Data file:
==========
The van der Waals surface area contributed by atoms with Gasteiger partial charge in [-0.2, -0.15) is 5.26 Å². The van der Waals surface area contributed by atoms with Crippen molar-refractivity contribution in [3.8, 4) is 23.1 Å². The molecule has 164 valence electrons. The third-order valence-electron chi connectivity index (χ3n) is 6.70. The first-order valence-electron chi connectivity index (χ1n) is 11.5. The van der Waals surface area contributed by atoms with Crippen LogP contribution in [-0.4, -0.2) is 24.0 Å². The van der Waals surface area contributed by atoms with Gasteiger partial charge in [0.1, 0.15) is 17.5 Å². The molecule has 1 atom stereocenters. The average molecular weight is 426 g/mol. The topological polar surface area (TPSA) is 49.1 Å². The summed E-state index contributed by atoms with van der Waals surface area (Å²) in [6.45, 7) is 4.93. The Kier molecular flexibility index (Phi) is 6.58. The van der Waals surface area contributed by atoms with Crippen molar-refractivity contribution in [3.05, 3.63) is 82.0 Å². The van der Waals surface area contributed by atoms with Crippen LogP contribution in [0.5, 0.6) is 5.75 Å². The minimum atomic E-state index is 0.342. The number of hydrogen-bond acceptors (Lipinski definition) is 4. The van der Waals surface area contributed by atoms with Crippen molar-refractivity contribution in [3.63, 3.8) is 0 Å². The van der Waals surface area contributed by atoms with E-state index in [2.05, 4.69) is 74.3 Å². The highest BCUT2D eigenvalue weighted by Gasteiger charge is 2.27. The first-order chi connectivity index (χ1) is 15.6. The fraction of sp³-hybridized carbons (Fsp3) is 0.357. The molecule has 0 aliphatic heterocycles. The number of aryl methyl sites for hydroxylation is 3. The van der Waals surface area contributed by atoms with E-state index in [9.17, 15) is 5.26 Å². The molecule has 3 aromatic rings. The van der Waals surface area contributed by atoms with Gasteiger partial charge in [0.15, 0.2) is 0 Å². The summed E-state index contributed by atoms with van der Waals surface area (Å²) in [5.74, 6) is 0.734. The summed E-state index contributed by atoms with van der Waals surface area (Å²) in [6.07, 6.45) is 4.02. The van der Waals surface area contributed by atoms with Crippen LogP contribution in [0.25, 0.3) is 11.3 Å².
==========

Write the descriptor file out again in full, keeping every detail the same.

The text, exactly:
The van der Waals surface area contributed by atoms with Gasteiger partial charge in [-0.2, -0.15) is 5.26 Å². The van der Waals surface area contributed by atoms with Crippen molar-refractivity contribution in [3.8, 4) is 23.1 Å². The molecule has 164 valence electrons. The third-order valence-electron chi connectivity index (χ3n) is 6.70. The first-order valence-electron chi connectivity index (χ1n) is 11.5. The van der Waals surface area contributed by atoms with Crippen LogP contribution in [-0.4, -0.2) is 24.0 Å². The van der Waals surface area contributed by atoms with Gasteiger partial charge in [0.1, 0.15) is 17.5 Å². The molecule has 1 atom stereocenters. The average molecular weight is 426 g/mol. The topological polar surface area (TPSA) is 49.1 Å². The summed E-state index contributed by atoms with van der Waals surface area (Å²) in [6.45, 7) is 4.93. The Kier molecular flexibility index (Phi) is 6.58. The van der Waals surface area contributed by atoms with Crippen molar-refractivity contribution in [3.05, 3.63) is 82.0 Å². The van der Waals surface area contributed by atoms with Crippen LogP contribution in [0.5, 0.6) is 5.75 Å². The minimum atomic E-state index is 0.342. The number of hydrogen-bond acceptors (Lipinski definition) is 4. The van der Waals surface area contributed by atoms with Crippen molar-refractivity contribution in [3.63, 3.8) is 0 Å². The van der Waals surface area contributed by atoms with E-state index in [2.05, 4.69) is 74.3 Å². The highest BCUT2D eigenvalue weighted by Gasteiger charge is 2.27. The first-order chi connectivity index (χ1) is 15.6. The fraction of sp³-hybridized carbons (Fsp3) is 0.357. The molecule has 0 aliphatic heterocycles. The number of aryl methyl sites for hydroxylation is 3. The van der Waals surface area contributed by atoms with E-state index in [9.17, 15) is 5.26 Å². The molecule has 3 aromatic rings. The van der Waals surface area contributed by atoms with Gasteiger partial charge in [0.15, 0.2) is 0 Å². The summed E-state index contributed by atoms with van der Waals surface area (Å²) in [5.74, 6) is 0.734. The summed E-state index contributed by atoms with van der Waals surface area (Å²) in [6.07, 6.45) is 4.02. The van der Waals surface area contributed by atoms with Crippen LogP contribution in [0.25, 0.3) is 11.3 Å².